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Iran's Students Speak Out

Students played a key role in the 1979 revolution. Until recently, they had been largely silenced under Ahmadinejad's regime.

By Nazila Fathi in Tehran

When Iran's President spoke recently at one of Tehran's elite universities and protests broke out, Babak Zamanian could only watch from afar. He was on crutches, having been beaten up during another student demonstration a few days earlier.

But the significance of the confrontation at Amir Kabir University of Technology, which forced President Mahmoud Ahmadinejad to cut short his speech, was easy to grasp even from a distance, said Zamanian, a leader of a student political group: The Iranian student movement, which played a key role in the 1979 Islamic Revolution and planned the seizure that same year of the American Embassy in Tehran, is reawakening from its recent slumber and may even be spearheading more widespread resistance against President Ahmadinejad.

"It is not that simple to break up a President's speech," says Alireza Siassirad, a former student organizer, explaining that an event of that magnitude takes careful planning. "I think what happened at Amir Kabir is a very important and a dangerous sign. Students are definitely becoming active again."

The students' anger had been stoked by a blatantly political purge of university professors and students, a crackdown on basic personal freedoms, and worries that the government's economic mismanagement and international provocations are threatening their future. Since the protests, many of the student demonstrators have gone into hiding, fearing for their lives. (Thousands of antigovernment protesters have been jailed over the years.)

Hard-Line Demagogue

The student protests erupted after local elections in December in which Iranians turned out in droves to vote for the President's opponents. The results were seen as evidence that the students' concerns are shared by many Iranians.

Internationally, Ahmadinejad is known as a hard-line demagogue who has angered most of the world by saying Israel should be wiped off the map, by hosting an international conference of Holocaust deniers, and most of all, by pressing ahead with Iran's suspected nuclear-weapons program in defiance of the United Nations and most Western countries.

Iran has also been denounced for its role in destabilizing the Middle East. The Bush administration says Iran interferes in Iraq, supporting Shiite militants. (In January, President Bush bluntly warned Iran to quit meddling in Iraq.) And Iran is also accused of funding the Islamic militant group Hezbollah, whose attacks on Israel from its base in Lebanon led to a 34-day war last summer.

The student protest on the Amir Kabir campus, punctuated by shouts of "Death to the dictator," was the first widely publicized outcry against Ahmadinejad. Students also held banners calling him a "fascist President." When he left, angry students stormed his car, kicking it and chanting slogans.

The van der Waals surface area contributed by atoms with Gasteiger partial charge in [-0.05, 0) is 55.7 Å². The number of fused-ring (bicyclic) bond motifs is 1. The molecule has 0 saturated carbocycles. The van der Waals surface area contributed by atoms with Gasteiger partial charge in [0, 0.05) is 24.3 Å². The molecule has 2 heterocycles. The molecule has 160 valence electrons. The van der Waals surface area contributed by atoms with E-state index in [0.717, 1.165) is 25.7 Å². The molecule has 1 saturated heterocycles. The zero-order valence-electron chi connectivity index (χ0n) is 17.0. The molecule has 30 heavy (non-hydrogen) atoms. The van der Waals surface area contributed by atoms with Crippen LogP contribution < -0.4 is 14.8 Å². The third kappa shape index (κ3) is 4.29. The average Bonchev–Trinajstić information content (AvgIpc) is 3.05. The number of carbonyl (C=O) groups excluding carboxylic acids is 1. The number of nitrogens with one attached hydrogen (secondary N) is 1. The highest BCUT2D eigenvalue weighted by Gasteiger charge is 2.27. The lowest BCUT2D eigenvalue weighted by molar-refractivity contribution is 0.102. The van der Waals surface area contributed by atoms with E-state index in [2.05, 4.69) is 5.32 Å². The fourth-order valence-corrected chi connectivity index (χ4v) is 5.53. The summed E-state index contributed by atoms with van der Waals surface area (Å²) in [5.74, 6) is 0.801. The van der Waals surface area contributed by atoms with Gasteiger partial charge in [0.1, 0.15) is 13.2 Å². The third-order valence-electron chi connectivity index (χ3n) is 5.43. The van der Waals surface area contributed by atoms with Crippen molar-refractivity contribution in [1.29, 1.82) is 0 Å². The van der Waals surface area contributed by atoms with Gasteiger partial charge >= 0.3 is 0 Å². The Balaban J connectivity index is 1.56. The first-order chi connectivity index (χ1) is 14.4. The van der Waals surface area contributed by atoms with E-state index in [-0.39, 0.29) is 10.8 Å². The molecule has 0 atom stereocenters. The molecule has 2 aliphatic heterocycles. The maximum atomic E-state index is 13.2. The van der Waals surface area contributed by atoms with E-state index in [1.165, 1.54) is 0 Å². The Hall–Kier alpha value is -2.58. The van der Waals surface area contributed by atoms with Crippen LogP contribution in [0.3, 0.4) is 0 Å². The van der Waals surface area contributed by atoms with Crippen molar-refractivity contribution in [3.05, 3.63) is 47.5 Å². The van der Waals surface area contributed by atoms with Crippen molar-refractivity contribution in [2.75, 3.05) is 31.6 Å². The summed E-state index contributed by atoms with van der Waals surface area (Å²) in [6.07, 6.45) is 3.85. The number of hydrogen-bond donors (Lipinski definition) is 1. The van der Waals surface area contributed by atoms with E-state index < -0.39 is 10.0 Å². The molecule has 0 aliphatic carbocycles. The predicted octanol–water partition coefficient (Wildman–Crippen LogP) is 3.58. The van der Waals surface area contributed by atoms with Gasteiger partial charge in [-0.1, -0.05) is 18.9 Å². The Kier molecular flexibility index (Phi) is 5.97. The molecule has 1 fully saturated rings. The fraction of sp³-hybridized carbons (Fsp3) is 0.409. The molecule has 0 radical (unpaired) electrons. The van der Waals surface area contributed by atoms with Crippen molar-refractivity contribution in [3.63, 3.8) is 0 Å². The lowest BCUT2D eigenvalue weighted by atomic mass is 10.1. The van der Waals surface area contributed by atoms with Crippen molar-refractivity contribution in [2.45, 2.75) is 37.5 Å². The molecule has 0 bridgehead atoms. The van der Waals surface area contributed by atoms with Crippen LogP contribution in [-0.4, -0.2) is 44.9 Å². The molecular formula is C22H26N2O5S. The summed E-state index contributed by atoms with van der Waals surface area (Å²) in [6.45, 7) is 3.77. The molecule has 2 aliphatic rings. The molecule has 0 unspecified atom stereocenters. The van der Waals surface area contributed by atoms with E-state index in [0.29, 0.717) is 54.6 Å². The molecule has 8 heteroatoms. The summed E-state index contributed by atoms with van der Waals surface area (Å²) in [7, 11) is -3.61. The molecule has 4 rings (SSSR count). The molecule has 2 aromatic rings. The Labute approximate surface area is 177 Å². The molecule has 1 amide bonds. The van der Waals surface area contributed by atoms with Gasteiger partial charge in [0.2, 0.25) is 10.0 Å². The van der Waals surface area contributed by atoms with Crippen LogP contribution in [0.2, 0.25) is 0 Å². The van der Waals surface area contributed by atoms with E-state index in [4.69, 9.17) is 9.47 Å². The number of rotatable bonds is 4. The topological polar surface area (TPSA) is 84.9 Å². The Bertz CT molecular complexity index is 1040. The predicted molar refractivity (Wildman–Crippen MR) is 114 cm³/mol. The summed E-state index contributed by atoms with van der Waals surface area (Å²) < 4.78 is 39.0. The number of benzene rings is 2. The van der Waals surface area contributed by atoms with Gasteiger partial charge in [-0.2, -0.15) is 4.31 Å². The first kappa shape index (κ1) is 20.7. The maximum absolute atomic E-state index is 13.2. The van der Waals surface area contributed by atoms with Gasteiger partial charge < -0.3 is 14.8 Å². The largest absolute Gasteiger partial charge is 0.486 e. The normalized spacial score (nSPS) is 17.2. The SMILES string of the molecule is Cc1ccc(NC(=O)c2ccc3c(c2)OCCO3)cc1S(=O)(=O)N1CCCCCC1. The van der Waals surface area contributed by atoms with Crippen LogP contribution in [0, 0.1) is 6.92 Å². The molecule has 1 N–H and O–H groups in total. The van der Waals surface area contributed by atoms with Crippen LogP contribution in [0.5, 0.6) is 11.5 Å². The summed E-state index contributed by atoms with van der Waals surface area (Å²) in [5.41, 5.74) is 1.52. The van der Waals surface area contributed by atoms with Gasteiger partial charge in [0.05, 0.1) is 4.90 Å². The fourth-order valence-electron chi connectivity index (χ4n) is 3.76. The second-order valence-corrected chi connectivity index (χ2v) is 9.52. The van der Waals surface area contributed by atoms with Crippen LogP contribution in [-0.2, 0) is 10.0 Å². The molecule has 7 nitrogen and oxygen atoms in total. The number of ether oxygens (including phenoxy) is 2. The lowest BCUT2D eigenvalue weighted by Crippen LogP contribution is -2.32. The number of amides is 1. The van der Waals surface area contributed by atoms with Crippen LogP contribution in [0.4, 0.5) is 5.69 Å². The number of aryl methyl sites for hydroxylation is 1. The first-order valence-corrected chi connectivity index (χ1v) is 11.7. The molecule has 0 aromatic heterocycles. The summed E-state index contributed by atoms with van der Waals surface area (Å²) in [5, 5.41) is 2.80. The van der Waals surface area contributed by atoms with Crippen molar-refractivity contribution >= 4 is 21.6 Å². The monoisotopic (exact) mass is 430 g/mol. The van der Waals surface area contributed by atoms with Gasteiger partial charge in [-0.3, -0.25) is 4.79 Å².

In addition to the social and economic complaints shared by many Iranians, the students are outraged at the President's campaign to purge the universities of all vestiges of reform.

Last summer, the newly installed head of the university ordered the demolition of the office of the Islamic Association, which had been the core of student political activities on campus since 1963. And since then, more than 100 liberal professors have been forced into retirement and at least 70 students have been suspended for political activities.

'Do Something For Us'

Zamanian, the student leader, says Ahmadinejad's anti-reformist campaign has led students to value the relative freedoms they had enjoyed under Iran's previous, reform-minded President. Then, they were permitted to hold meetings and invite opposition figures to speak, he says, and could freely publish their journals. Now, Zamanian says, their newspapers are forbidden to print anything but reports from official news agencies.

The students also complain about the failure to deliver economic growth and jobs. At the December protest, which coincided with the conference of Holocaust deniers, students chanted, "Forget the Holocaust—do something for us."

A student who identified himself only as Ahmad, for fear of retribution, said, "A nuclear program is our right, but we fear that it will bring more damage than good."

Another student said: "It is so hard and costly to come to this university, but I don't see a bright future. Even if you are lucky enough to get a job, the pay would not be enough for you to pay your rent."

Meanwhile, the U.S. is watching the protests to see what effect they'll have on Iran's policies. According to Jon Alterman of the Center for Strategic and International Studies in Washington, D.C.: "Student protests could help galvanize those in Iran who think the current government's strategy of confrontation with the West is a mistake."